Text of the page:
bike maintenance - catastrophe
Punctures are easy. You can fix them.
What about what’s not so easy to fix? The tour ending disaster.
It’s surprising how a little ingenuity can get you a long way.
Scene one. On a deserted dirt road on the NSW side of the Murray River. Edge of the rear rim pulled away, 5 spokes long. The issue: tube bulging out of the tyre. The fix: snap off the affected rim, bind it with multiple layers of gaffer tape and pump up the tyre. The result: bike on 120km to Echuca for a replacement wheel.
Scene two. 50km from Oodnadatta on the back road to Finke. The issue: one of the main structural tubes on the trailer snapped. The fix: whittle a hardwood dowel to align the two pieces of trailer tube. Bind them together tightly using a couple of short spanners and a few stainless steel hose clamps (used on hoses for radiators of cars). The result: ride 65km to the closest station homestead where the station holder welded it up.
Scene three. (You are getting the picture here.) Last day on the Tanami Track, the bike frame snapped through adjacent to the rear derailleur. The fix: unscrew the bolt holding on the rear rack, slip the hole on the end of a small adjustable spanner through and bolt the rack back on. Use those ever useful hose clamps again. The result: not tested there as the local station hands came along and welded it up. But a couple of months later when the weld snapped the method got the bike 240km down the road to a specialised welder and a permanent fix.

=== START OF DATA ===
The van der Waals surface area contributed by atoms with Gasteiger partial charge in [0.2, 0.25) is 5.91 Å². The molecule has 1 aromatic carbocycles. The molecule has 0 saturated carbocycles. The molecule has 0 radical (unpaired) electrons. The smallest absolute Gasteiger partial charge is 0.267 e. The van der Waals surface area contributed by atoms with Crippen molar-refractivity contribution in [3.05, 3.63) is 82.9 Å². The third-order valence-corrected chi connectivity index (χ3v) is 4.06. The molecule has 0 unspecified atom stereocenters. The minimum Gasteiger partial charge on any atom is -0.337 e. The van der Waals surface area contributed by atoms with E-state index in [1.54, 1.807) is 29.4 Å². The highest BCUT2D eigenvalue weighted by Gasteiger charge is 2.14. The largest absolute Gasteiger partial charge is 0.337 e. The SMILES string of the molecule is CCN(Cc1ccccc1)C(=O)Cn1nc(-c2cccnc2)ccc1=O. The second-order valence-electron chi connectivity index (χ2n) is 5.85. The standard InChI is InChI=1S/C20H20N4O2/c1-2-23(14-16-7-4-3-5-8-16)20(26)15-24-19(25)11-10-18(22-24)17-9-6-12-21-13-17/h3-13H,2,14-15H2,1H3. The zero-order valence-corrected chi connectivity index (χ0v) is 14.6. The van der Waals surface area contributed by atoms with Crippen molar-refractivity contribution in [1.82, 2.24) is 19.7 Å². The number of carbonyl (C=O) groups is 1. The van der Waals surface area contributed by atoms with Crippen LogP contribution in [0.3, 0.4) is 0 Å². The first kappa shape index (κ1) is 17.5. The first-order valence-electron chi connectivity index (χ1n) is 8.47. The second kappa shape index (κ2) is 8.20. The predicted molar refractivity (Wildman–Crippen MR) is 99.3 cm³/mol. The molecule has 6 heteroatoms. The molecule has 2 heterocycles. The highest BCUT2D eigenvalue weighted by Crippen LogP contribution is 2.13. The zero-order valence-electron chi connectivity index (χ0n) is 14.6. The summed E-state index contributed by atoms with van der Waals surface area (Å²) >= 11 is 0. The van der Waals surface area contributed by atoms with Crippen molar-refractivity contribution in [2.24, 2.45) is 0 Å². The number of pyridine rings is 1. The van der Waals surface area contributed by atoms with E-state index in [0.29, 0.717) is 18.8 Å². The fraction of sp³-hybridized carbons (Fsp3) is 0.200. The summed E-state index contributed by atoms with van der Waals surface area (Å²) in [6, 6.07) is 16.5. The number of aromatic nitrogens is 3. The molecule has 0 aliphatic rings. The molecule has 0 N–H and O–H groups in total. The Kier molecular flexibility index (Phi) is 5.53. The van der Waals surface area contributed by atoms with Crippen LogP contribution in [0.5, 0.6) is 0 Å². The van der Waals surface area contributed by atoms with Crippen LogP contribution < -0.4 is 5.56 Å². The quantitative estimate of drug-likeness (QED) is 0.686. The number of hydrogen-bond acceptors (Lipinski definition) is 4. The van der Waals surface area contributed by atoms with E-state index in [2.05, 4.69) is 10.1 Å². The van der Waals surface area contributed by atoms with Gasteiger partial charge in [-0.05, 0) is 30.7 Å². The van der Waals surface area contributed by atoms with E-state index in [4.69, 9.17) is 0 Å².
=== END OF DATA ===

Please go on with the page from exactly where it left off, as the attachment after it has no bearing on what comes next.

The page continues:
Scene four. (It’s a long play this one.) 2 spokes pull out of a the rear 36 spoke hub in the middle of the Gregory National Park, ie, in the middle of not much. Minor adjustment to the existing spoke tension and continued on merrily for 1000km until it’s finally possible to get another wheel in Darwin a month later.
Don’t let the fear of catastrophe somewhere remote stop you.
Just stock up on those hose clamps from the abandoned cars found just off the road on all remote roads.
You never know when they might come in handy.